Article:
Inspiring change

Inspiring change

Understanding Life Cycles is Naturally Sustainable

Photo by SunsoakedCreative, Newquay, Cornwall March 2014 View image

Life cycles are real things. All living things have them. We are born, we live and we die. It is strange then that in the world of Product Lifecycle Management (PLM) projects, people rarely mention the actual life cycle of the products or of everything else connected to the products.

Life cycles in life and Product Lifecycle Management Projects

Early in my career I remember chatting to people about how frustrating certain business decisions were and the response from the more experienced around me was, “Things go around in cycles, roughly 10 year cycles, get your head around that and it will make more sense”. They were right; of course you have to get older to realise they were right, creating a cycle in its own right!

Life cycles are everywhere; we are fundamentally linked to them by nature. Our own life has to be the biggest. Then there’s plants, animals... I remember doing the life cycle of frogs and butterflies at school and the art world helps us visualise them in lots of different ways, for example, a life cycle in a box by Damien Hirst, A Thousand Years.

When I work with companies on Project Lifecycle Management projects (PLM), I rarely hear people talk about life cycles, never mind analyse them or use them as a benchmark for what happens today and why change is necessary. I wonder if things would make more sense and if we would feel closer to the decision to change if we did.

Let’s have a think about business life cycles, off the top of my head 5 come to mind, the life cycle of the:

  1. Business itself
  2. Products & services
  3. Careers of the employees
  4. Customers & consumers
  5. Economic environment

PLM is all about joining the dots, being more transparent and more collaborative but sometimes I feel that the reality of making those things happen is daunting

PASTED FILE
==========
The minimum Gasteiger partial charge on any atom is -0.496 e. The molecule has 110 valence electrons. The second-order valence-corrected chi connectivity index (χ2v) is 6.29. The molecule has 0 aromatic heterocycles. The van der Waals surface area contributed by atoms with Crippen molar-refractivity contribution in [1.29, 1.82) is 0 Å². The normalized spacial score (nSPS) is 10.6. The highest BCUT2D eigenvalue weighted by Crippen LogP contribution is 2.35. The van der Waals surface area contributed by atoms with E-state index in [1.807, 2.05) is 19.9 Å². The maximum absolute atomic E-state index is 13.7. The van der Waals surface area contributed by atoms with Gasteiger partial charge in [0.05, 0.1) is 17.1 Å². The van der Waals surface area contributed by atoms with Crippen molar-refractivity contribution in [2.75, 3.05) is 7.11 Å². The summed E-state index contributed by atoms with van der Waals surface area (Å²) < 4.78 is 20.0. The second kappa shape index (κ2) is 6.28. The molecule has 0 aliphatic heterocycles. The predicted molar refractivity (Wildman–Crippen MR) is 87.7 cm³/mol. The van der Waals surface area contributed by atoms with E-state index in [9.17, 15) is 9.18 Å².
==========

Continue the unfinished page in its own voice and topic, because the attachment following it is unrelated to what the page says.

Just taking the most basic life cycle; Introduction – Growth – Maturity – Decline, if a business plotted where it was on that curve for all 5 of those categories the results would be very interesting and enable everyone to understand where that business is and why change is being focused on certain areas. It would also serve as a reality check to ensure that change is being focused on the right areas at the right time.

PLM is all about joining the dots, being more transparent and more collaborative but sometimes I feel that the reality of making those things happen is daunting and the focus turns very quickly to data, IT and business processes. 

There is always the business goal of more, better, faster, defined in some way but I think we miss the fundamental connection to where each part of the business is in its life cycle and how change will impact that or not. 

If you are there, stuck in the detail or fearful that the PLM project might not deliver to expectations, take a step back and look at those 5 life cycles, where your change should be focused will probably jump off the page, then hopefully you won’t have to wait another 10 years for it to come round again.

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